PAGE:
The Martha’s Vineyard Book Festival is next weekend, so time to get reading. Or if in vacation mode, no need to read a thing, just stop by for inspiration.

Books will be for sale and authors on hand for signing on both days. — Peter Simon

Every two years, prominent authors, local and from off-Island, gather to do readings, join panel discussions, and even just hang out and talk, Vineyard style. This year’s line-up features a mix of fiction and nonfiction authors, including former congressmen and chefs, best-selling authors and local favorites.

There’s something for every reader: nonfiction books about the art theft at the Isabella Stewart Gardener museum, the lives and minds of animals, and Pope Pius XI’s relationship with Benito Mussolini; memoirs about exploring one’s past, trying to get smarter, life as a female professional athlete and life as a New Yorker copy editor; and novels about southern France, a librarian’s obsession with a younger patron and a teenage girl held captive by Ugandan rebels.

“Our approach is to always have some very big names and also to find books that we think are important or interesting or would appeal to the community here but they might not otherwise know about it,” said festival founder and organizer Suellen Lazarus. “So we try to strike the right balance.”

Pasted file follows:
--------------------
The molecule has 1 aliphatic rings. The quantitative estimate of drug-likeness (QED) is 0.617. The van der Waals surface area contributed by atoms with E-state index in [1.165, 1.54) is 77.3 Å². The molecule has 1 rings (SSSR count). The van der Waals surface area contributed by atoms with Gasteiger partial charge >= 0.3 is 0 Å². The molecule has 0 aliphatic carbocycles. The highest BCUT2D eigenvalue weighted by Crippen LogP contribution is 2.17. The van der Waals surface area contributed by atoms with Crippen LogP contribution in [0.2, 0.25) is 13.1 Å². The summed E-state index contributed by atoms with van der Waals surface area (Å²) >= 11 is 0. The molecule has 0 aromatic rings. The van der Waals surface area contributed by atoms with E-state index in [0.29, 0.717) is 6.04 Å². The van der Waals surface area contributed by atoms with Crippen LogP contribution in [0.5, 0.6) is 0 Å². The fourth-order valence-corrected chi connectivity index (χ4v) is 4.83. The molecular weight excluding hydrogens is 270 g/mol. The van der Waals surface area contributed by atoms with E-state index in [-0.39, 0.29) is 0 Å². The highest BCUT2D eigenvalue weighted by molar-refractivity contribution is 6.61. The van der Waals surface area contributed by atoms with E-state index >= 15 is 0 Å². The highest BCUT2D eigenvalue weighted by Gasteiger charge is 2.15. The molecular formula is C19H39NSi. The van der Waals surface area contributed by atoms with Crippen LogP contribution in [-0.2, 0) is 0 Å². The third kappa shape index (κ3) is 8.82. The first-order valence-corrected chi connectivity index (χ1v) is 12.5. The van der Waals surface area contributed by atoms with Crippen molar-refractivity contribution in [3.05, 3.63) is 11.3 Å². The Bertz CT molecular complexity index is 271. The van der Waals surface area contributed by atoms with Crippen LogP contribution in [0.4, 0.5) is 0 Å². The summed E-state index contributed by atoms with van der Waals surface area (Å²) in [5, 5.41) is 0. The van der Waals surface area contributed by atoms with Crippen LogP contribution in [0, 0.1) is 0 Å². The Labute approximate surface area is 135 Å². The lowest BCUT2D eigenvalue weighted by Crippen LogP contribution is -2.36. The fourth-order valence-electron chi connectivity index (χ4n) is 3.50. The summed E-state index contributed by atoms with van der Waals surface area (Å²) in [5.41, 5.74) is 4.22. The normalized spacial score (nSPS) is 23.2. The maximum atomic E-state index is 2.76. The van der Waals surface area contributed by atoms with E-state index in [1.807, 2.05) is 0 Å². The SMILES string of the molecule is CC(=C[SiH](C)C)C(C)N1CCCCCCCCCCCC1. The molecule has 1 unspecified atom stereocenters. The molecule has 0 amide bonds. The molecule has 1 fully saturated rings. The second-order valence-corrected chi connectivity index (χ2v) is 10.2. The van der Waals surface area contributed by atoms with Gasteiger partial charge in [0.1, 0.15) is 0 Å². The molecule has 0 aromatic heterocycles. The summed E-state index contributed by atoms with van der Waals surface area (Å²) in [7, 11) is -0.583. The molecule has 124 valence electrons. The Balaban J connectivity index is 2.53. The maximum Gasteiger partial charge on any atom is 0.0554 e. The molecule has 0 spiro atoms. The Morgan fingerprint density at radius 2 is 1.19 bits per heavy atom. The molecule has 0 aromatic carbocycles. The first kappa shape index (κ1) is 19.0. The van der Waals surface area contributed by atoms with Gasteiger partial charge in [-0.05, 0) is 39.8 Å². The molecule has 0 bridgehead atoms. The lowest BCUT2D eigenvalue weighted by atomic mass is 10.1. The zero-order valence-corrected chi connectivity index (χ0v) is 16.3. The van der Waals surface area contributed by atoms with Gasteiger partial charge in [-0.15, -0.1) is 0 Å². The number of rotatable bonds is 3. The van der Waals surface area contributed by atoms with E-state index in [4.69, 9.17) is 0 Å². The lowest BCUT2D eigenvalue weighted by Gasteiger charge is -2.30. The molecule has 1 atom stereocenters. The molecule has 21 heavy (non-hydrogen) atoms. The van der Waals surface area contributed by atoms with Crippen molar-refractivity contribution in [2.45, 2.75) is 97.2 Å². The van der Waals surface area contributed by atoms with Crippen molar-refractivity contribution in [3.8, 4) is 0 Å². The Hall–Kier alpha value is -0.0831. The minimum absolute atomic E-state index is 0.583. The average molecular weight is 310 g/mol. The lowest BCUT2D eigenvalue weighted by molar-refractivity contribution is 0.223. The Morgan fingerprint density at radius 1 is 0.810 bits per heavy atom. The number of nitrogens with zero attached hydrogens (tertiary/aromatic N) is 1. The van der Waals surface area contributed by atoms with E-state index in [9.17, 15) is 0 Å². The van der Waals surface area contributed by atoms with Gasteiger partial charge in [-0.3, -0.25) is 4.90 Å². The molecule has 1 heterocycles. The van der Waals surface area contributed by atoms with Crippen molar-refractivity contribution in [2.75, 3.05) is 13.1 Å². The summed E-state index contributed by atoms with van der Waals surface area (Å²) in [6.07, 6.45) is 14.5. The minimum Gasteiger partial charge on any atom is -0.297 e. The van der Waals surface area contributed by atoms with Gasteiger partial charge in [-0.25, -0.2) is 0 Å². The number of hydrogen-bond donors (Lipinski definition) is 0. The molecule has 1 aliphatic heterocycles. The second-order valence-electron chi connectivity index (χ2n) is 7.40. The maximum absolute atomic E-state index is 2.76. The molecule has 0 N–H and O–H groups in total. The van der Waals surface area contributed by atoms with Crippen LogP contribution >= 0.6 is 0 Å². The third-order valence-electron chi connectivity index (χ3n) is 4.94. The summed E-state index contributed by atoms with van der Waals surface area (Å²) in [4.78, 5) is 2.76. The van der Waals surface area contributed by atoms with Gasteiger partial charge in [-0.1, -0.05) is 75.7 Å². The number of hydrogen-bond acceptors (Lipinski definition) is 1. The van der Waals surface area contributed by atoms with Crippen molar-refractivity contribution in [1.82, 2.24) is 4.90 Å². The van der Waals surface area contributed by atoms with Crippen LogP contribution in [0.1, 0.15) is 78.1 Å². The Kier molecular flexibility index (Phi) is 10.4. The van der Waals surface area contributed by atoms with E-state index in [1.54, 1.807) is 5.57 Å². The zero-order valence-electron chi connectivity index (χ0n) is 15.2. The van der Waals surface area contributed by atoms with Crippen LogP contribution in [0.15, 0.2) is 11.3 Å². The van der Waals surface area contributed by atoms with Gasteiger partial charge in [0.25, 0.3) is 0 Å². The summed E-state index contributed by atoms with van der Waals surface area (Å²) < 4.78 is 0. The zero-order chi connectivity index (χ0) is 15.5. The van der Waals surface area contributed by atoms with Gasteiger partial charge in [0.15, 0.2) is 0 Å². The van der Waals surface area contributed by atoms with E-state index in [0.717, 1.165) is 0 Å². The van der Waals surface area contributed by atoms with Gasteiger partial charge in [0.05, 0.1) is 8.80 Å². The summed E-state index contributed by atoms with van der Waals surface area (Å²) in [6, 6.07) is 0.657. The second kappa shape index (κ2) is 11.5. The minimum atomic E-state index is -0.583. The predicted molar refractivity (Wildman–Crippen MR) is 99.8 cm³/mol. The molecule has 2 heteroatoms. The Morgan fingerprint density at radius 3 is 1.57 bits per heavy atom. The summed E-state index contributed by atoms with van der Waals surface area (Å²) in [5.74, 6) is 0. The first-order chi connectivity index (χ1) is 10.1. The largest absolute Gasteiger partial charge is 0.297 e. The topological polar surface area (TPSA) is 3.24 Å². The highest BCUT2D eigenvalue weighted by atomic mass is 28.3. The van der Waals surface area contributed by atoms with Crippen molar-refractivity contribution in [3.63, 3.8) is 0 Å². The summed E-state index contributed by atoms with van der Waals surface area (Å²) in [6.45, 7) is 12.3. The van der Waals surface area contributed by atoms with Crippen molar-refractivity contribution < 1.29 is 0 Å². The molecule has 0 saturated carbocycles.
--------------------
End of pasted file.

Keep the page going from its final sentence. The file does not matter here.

On Saturday, August 1, the festival takes place from 9:30 a.m. to 3:30 p.m. at the Harbor View Hotel in Edgartown and features six panel discussions on a variety of topics. On Sunday, August 2, the action moves to the grounds of the Chilmark Community Center from 9 a.m. to 4:40 p.m. There authors will speak individually in three different tents, some in one-on-one interviews, about their work.

For a full schedule of events and to find out more about authors and the festival, visit or call 508-645-9484.

Dick Lehr returns to the book festival to talk about his book The Birth of a Nation. — Ivy Ashe

Ms. Lazarus said the authors at this year’s festival explore some common themes.

“I think we have a lot about racial issues and the current discussion about race in the United States,” she said. This includes the sold-out opening event on Friday night, a discussion between author and journalist Ta-Nehisi Coates and NPR special correspondent Michele Norris entitled What Ever Happened to Post-Racial America? The event is sponsored by the Vineyard Gazette.

The theme continues throughout the weekend, Ms. Lazarus said. New York Times columnist Charles Blow’s memoir Fire Shut Up in My Bones, which details the author’s childhood in a segregated Louisiana town and his journey of self-discovery, deals very much with race, she said.

Seasonal Aquinnah resident Dick Lehr’s newest book, The Birth of a Nation, looks at “a very inflammatory film and how the African American community, especially one man, organized against it,” Ms. Lazarus said.

In The Short and Tragic Life of Robert Peace, Jeff Hobbs explores the story of Mr. Peace, his roommate at Yale: a man who grew up in a tough neighborhood, went to an Ivy League school, and was killed in a drug-related shooting in his 30s. “How do you escape poverty, how do you escape your past?” Ms. Lazarus said. “There’s that theme.”